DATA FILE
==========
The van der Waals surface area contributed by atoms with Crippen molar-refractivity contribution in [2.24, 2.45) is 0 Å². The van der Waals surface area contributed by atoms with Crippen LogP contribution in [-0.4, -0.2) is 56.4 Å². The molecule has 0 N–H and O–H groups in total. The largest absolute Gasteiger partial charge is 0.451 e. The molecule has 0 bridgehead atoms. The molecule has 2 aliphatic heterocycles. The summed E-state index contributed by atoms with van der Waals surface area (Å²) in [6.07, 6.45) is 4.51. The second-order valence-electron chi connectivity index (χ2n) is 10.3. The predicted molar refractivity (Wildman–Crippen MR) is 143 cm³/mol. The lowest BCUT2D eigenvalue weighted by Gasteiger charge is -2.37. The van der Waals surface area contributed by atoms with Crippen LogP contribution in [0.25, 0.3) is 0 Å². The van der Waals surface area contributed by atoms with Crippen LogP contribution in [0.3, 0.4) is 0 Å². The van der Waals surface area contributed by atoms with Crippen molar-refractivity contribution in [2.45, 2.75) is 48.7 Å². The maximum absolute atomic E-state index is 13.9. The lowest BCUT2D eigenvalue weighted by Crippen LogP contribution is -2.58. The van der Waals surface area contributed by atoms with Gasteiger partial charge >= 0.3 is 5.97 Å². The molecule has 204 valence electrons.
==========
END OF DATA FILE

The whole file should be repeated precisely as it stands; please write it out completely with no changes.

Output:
The van der Waals surface area contributed by atoms with Crippen molar-refractivity contribution in [2.24, 2.45) is 0 Å². The van der Waals surface area contributed by atoms with Crippen LogP contribution in [-0.4, -0.2) is 56.4 Å². The molecule has 0 N–H and O–H groups in total. The largest absolute Gasteiger partial charge is 0.451 e. The molecule has 0 bridgehead atoms. The molecule has 2 aliphatic heterocycles. The summed E-state index contributed by atoms with van der Waals surface area (Å²) in [6.07, 6.45) is 4.51. The second-order valence-electron chi connectivity index (χ2n) is 10.3. The predicted molar refractivity (Wildman–Crippen MR) is 143 cm³/mol. The lowest BCUT2D eigenvalue weighted by Gasteiger charge is -2.37. The van der Waals surface area contributed by atoms with Crippen LogP contribution in [0.25, 0.3) is 0 Å². The van der Waals surface area contributed by atoms with Crippen LogP contribution in [0.3, 0.4) is 0 Å². The van der Waals surface area contributed by atoms with Crippen molar-refractivity contribution in [2.45, 2.75) is 48.7 Å². The maximum absolute atomic E-state index is 13.9. The lowest BCUT2D eigenvalue weighted by Crippen LogP contribution is -2.58. The van der Waals surface area contributed by atoms with Gasteiger partial charge >= 0.3 is 5.97 Å². The molecule has 204 valence electrons.